Sunday, May 15, 2022

Columbia man to restore bridge plaza cannon that the U.S. military wanted

One of the cannon wheels that need attention at the bridge plaza

Columbia resident Butch Morrison is offering to restore a cannon at the Veterans Memorial Bridge Plaza for a $1,000 commitment from the borough. He offered the proposal at last Tuesday's Columbia Borough Council meeting.

According to Morrison, the wheels on the northernmost cannon need to be restored, a project that will take about 3 months and cost an estimated $1,800. He said he'll also paint the cannon on the south side of the plaza. 

Morrison said he restored the wheels 20 years ago (along with former Lancaster mayor and cannon enthusiast Charlie Smithgall) and installed concrete pads to keep them off the ground, but moisture from mulch has damaged them again. $800 that's left over from the previous restoration will supplement the requested $1,000. Morrison is volunteering the labor for the restoration and said any funds left over from the project will be returned to the borough. 

Council kicked around a few ideas on how to get the funds, but in the end nothing was decided.

A representative of the Pennsylvania National Guard was interested in acquiring the cannon in 2014. It currently sits on the north side of the Veterans Memorial Bridge Plaza.

Eight years ago, the cannon was an object of curiosity for the United States military. At the July 14, 2014 Columbia Borough Council meeting, a representative of the Pennsylvania National Guard told council he was interested in obtaining the cannon for the Pennsylvania National Guard Military Museum at Fort Indiantown Gap. SGT Damian J.M. Smith of the PA Guard said if he couldn't obtain a similar artillery piece from Arizona, he would take Columbia's, adding that he has the authority to do so, since the cannon is federal property. To soften the blow, however, he said he could replace it with another piece, possibly a tank. In 2014, Columbia Spy reported on the issue as follows:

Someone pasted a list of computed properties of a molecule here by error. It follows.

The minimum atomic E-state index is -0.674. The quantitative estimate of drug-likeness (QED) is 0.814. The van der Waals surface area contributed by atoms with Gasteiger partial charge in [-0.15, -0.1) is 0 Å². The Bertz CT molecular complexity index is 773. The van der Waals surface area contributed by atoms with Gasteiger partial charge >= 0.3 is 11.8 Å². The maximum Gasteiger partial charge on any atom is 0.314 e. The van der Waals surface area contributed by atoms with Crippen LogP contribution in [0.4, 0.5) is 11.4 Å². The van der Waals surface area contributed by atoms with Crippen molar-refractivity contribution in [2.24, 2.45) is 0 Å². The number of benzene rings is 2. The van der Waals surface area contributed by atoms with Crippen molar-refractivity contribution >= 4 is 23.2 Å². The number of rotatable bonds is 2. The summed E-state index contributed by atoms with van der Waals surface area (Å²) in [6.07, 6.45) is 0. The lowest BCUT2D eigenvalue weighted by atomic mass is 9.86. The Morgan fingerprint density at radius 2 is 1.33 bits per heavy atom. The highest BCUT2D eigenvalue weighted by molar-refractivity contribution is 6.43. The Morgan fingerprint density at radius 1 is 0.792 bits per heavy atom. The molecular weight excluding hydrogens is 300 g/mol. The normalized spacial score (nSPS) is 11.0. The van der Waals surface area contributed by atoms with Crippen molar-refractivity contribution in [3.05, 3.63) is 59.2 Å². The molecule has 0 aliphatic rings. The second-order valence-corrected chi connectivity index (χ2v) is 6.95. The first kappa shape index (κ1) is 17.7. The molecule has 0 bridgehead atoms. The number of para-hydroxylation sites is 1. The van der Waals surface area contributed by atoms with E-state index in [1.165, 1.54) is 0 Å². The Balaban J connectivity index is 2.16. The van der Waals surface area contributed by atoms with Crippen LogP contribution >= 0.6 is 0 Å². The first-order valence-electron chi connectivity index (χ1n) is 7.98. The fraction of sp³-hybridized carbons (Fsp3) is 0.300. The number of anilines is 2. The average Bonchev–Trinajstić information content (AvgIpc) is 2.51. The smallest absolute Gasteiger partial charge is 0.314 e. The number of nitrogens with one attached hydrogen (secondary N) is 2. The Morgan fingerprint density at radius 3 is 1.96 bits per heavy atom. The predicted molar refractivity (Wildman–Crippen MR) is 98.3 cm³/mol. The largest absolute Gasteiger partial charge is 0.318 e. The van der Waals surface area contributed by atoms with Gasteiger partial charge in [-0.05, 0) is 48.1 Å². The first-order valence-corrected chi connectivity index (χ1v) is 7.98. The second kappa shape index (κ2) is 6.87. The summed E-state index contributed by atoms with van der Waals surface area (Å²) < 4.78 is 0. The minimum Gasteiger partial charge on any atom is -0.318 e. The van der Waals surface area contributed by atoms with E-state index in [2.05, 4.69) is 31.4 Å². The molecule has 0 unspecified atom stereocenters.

"SGT Damian J.M. Smith, a historian for the Pennsylvania National Guard, expressed interest in acquiring the 3-inch artillery piece that currently rests near the entrance to the Veterans Memorial Bridge. Smith asked that the borough consider a mutually agreeable arrangement for obtaining the piece, which would ultimately rest in the Military Museum at Fort Indiantown Gap. He also stated that the military could simply take it without the borough's consent, since it is still considered federal government property, but they prefer not to do so. Smith stated he is currently in pursuit of a similar but more valuable piece in Arizona and said if unable to acquire it, he would then be more inclined to take Columbia's. When asked by council how he found the piece, he replied that newly installed lights near the bridge allowed him to see it as he drove past. Council agreed to research how the borough had originally acquired the piece. One resident estimated it had been at or near its current location for about 60 years. Councillor Barry Ford directed Smith to the local 11-11-11 Club for assistance in the meantime."

The link to the article is HERE.

The inscription on the face of the barrel identifies the cannon as a Model of M1905 (3-inch field gun).

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